Absolutely drooled over and loved the Trailfinders South African Wine Estate Garden (pictured banner top of page) designed by newcomer Jonathan Snow (Silver-Gilt). I had long anticipated seeing this garden completed and I wasn’t disappointed. A triumph with its wonderful fynbos planting, its traditional Cape Dutch homestead and its juxtaposition of exotic-looking flowers contrasting with the manicured, domestic garden – eat your heart out for the agapanthus, knipfolias and pelargoniums. Hopefully, we will see more of this designer’s work in the future at Chelsea.

The chic and contemporary VTB Capital Garden – Spirit of Cornwall, designed by another newcomer Stuart Charles Towner (Silver-Gilt) brings together garden designers, architects, musicians, and sculptors in a nod to the Hepworth Estate and Tate St Ives. A contemporary style with a palette of subtropical and temperate plants perfectly encapsulating the flora of Cornwall. (pictured above)

Artistic and thought provoking

There is the chic, the cool and sophisticated, the dreamy and then there is the artistic and thought provoking. The David Harber and Savills Garden (Bronze) had everyone talking on press day. This is pure garden theatre, showcasing how sculpture and planting can tell a narrative. Designed by Nic Howard, this garden seems to draw you in at every level and I cannot comprehend why it was awarded a Bronze. The eye is drawn to the Aeon sculpture at the rear of the garden (representing the earth’s nucleus of energy) through a series of other sculptures or garden wings. It’s simply fascinating, perfectly demonstrating how important art and structure can be to a garden. (pictured above)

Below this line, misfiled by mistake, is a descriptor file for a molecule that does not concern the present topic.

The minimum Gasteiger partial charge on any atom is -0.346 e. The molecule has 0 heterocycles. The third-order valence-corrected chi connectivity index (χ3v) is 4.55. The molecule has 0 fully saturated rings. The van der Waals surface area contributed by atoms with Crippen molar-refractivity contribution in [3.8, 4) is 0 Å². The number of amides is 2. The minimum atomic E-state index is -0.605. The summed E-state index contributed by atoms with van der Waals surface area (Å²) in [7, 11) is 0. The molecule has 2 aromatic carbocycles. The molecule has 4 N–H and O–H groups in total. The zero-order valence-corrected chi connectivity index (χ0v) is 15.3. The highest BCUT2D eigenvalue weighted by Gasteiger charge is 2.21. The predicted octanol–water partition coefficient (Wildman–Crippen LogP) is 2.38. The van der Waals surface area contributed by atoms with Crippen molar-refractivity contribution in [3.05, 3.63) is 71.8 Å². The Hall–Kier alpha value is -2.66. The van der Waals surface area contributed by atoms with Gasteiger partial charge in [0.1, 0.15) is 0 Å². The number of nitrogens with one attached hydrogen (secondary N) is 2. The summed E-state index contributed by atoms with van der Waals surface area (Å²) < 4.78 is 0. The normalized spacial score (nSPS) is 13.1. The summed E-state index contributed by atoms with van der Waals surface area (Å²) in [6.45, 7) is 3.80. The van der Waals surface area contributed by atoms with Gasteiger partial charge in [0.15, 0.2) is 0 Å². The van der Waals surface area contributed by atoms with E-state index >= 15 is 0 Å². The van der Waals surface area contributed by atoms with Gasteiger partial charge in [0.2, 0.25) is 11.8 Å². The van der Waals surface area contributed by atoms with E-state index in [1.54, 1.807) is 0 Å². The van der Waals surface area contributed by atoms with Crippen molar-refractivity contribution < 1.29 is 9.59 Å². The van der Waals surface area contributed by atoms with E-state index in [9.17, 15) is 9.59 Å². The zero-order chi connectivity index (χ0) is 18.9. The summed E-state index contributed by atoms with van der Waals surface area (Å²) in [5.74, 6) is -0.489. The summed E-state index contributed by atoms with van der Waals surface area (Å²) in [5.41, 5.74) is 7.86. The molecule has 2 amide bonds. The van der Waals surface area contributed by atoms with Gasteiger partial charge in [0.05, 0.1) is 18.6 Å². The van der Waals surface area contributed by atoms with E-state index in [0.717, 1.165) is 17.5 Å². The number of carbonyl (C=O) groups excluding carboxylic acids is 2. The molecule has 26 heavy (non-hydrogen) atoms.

The thought provoking Lemon Tree Trust Garden designed by relative newcomer to the industry, Tom Massey, (Silver Gilt) is inspired by the resilience and ingenuity of refugees living in Northern Iraq. This is a clever design with its central fountain, channels of water and the most wonderful lemon trees. Plenty to learn from here especially its inspiration for vertical gardening.(above)

The future

We’ve had the dreamy, the thought provoking and the artistic and then we come to the LG Eco-City Garden, designed by Hay-Joung Hwang (Silver-Gilt) representing the green space allocated to one housing unit in a vertical forest of residential apartments. A colourful garden, full of life and vitality, with plenty of ideas for oxygen generation, noise pollution and concern for the environment. Some really cool design ideas here. (pictured above)

Designing a garden for the difficult triangle site is always a challenge and once again Laurie Chetwood and Patrick Collins step up to the plate with their Wuhan Water Garden, China (Bronze). There are several parts to this garden and perhaps many would see it as rather complicated but there is a lot to take in here from the fun water fountains to the containerised planting area, which I really liked. So well done to Laurie and Patrick for giving us something different and challenging.(pictured above)

The large show gardens this year will certainly reach out to their audiences and in so doing present a mellow and calming influence on this year’s Chelsea. They are diverse, interesting and entertaining but they also demonstrate why our gardens and horticulture are so important to the soul. A vintage Chelsea!

All photographs are strictly © Reckless Gardener and Emma J Campbell Photography.